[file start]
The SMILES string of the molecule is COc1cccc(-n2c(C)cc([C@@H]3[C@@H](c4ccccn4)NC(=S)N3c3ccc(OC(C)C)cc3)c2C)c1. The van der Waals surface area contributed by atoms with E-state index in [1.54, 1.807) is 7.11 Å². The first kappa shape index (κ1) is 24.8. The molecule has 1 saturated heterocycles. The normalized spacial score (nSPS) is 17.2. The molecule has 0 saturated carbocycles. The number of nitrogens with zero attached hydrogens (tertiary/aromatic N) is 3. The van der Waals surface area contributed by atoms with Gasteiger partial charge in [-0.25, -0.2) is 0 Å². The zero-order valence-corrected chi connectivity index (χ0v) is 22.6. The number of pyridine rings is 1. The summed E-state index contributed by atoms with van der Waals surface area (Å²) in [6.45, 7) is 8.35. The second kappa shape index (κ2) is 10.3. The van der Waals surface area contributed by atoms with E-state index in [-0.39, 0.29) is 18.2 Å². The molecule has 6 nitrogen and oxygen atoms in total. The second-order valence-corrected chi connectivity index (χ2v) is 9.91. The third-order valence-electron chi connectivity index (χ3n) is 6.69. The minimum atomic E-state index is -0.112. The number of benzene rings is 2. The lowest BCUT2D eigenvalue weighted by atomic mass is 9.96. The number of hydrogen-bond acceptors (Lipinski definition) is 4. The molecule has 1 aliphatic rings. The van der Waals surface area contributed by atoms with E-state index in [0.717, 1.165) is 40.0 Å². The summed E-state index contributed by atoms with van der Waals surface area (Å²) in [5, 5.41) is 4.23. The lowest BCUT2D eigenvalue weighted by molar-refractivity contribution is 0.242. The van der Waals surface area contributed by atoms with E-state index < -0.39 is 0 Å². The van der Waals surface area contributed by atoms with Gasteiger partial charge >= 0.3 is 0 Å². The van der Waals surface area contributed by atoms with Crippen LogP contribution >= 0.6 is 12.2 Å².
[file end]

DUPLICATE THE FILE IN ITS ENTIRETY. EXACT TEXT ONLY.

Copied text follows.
The SMILES string of the molecule is COc1cccc(-n2c(C)cc([C@@H]3[C@@H](c4ccccn4)NC(=S)N3c3ccc(OC(C)C)cc3)c2C)c1. The van der Waals surface area contributed by atoms with E-state index in [1.54, 1.807) is 7.11 Å². The first kappa shape index (κ1) is 24.8. The molecule has 1 saturated heterocycles. The normalized spacial score (nSPS) is 17.2. The molecule has 0 saturated carbocycles. The number of nitrogens with zero attached hydrogens (tertiary/aromatic N) is 3. The van der Waals surface area contributed by atoms with Gasteiger partial charge in [-0.25, -0.2) is 0 Å². The zero-order valence-corrected chi connectivity index (χ0v) is 22.6. The number of pyridine rings is 1. The summed E-state index contributed by atoms with van der Waals surface area (Å²) in [6.45, 7) is 8.35. The second kappa shape index (κ2) is 10.3. The van der Waals surface area contributed by atoms with E-state index in [-0.39, 0.29) is 18.2 Å². The molecule has 6 nitrogen and oxygen atoms in total. The second-order valence-corrected chi connectivity index (χ2v) is 9.91. The third-order valence-electron chi connectivity index (χ3n) is 6.69. The minimum atomic E-state index is -0.112. The number of benzene rings is 2. The lowest BCUT2D eigenvalue weighted by atomic mass is 9.96. The number of hydrogen-bond acceptors (Lipinski definition) is 4. The molecule has 1 aliphatic rings. The van der Waals surface area contributed by atoms with E-state index in [0.717, 1.165) is 40.0 Å². The summed E-state index contributed by atoms with van der Waals surface area (Å²) in [5, 5.41) is 4.23. The lowest BCUT2D eigenvalue weighted by molar-refractivity contribution is 0.242. The van der Waals surface area contributed by atoms with E-state index < -0.39 is 0 Å². The van der Waals surface area contributed by atoms with Gasteiger partial charge >= 0.3 is 0 Å². The van der Waals surface area contributed by atoms with Crippen LogP contribution >= 0.6 is 12.2 Å².